Kids Diseases


Urinary tract infection Urinary tract infections are typically generated by bacteria, particularly E.coli, which come from the bowels and may settle on the skin of the buttocks.

Each component of the urinary tract may fall victim to such an infection: the kidneys and the ureters (these are the tubes which export urine from the kidneys to the bladder) as well as the bladder and the urethra (the tube that exits the bladder).

Urinary tract infections are classified as either upper or lower. An upper UTI, medically known as pyelonephritis, is such that affects the kidneys. A lower UTI, also called cystitis, targets the bladder. In about 40 per cent of all cases some form of structural abnormality is present, which increases the possibility of such an infection.

One of the often occurring abnormalities of this kind is called vesicoureteric reflux (VUR). It concerns the way the ureters connect to the bladder. In VUR subjects urine can easily flow back up towards the kidney, which is a factor that contributes to the infection.

The following should all be taken into account as they are pertinent to the contraction of urinary tract infections: not going to the toilet often enough, not emptying the bladder entirely, hurrying when passing urine (these are to be avoided as microorganisms in the bladder cannot be taken out with urine before they multiply), constipation, inflammation of the vulva in girls or damage to the bladder nerves.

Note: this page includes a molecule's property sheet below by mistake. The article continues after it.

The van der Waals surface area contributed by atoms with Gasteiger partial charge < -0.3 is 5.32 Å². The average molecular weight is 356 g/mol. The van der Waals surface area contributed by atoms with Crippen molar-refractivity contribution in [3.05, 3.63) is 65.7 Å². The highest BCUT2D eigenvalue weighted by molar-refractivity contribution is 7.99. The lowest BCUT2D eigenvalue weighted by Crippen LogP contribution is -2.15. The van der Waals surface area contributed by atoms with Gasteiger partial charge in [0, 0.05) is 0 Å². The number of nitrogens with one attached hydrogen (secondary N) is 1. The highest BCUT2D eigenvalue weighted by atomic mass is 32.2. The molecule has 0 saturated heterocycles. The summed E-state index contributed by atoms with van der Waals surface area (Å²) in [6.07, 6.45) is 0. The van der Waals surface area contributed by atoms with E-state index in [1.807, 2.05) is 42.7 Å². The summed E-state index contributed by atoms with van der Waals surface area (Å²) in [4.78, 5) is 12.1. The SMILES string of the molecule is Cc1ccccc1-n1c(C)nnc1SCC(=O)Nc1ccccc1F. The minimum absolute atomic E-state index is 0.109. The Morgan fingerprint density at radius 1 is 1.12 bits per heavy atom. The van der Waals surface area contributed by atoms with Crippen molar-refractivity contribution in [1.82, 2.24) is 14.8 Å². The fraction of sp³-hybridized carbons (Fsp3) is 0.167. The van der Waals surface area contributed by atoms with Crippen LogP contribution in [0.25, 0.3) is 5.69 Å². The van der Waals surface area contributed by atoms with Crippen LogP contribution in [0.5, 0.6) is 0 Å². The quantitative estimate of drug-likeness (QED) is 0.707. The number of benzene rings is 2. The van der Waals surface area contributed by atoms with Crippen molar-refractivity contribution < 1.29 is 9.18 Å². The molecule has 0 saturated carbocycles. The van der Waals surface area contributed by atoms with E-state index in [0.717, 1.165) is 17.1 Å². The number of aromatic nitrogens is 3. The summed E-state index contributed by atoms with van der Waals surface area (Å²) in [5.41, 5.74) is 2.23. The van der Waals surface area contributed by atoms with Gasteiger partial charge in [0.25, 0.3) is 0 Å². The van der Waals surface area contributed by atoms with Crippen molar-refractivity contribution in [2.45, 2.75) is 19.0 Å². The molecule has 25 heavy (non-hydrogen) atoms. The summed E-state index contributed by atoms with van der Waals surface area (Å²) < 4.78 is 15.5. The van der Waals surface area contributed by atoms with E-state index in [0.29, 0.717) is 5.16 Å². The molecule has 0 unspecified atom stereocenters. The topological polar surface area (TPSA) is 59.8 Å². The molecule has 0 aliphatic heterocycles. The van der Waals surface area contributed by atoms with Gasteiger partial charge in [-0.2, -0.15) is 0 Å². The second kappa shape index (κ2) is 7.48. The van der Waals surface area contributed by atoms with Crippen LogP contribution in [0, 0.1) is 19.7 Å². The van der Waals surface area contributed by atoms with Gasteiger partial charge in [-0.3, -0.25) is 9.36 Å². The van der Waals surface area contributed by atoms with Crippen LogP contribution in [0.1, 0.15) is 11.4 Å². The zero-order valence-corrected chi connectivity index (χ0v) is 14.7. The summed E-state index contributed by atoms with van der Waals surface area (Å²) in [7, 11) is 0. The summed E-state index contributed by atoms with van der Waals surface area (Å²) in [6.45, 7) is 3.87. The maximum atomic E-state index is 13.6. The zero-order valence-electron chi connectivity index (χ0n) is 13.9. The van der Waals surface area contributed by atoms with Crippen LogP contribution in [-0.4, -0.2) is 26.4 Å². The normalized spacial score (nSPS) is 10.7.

Symptoms of Urinary Tract Infections

Older children usually experience fever, shivers or pain when passing urine as well as pain in the abdomen or the loins. They also report a constant feeling of urgent need to go to the toilet. There may be blood in the urine, vomiting and diarrhoea. Younger children and babies are very likely to exhibit no specific symptoms. They can simply be feverish, irritable or drowsy with a little bit of vomiting or diarrhoea. Little children may also lose their
appetite for food.

Factors Contributing to Urinary Tract Infections

The exact percentage of children with UTIs is hard to define. Modern research points out that 1 in 10 girls and 1 in 30 boys will contract a UTI by the time they reach the age of 16. Girls are a lot more susceptible since, anatomically, their urethra is shorter and bacteria can pass into the urinary tract without difficulty.The presence of UTIs is confirmed by a lab examination of a sample of urine. Your doctor will explain how to take a urine sample from your child.

Treatment of Urinary Tract Infection

Treatment involves antibiotics and plenty of fluids to pass through the urinary system. If the infection persists or when it affects small babies, specialized hospital treatment may be necessary. Prevention of UTIs includes sufficient and regular intake of water and proper treatment of constipation.

It is important that girls are taught to wipe from front to back after going to the toilet (this way microorganisms that cluster around the anus will not move forward). Most children who contract a simple UTI have no complications.

Children who periodically suffer from UTIs or sustain rare urinary tract infections have to undergo additional examinations to detect possible abnormalities (for instance, VUR). VUR may contribute to the formation of scars on the kidneys which, on its turn, might entail other health problems later on (for example, high blood pressure).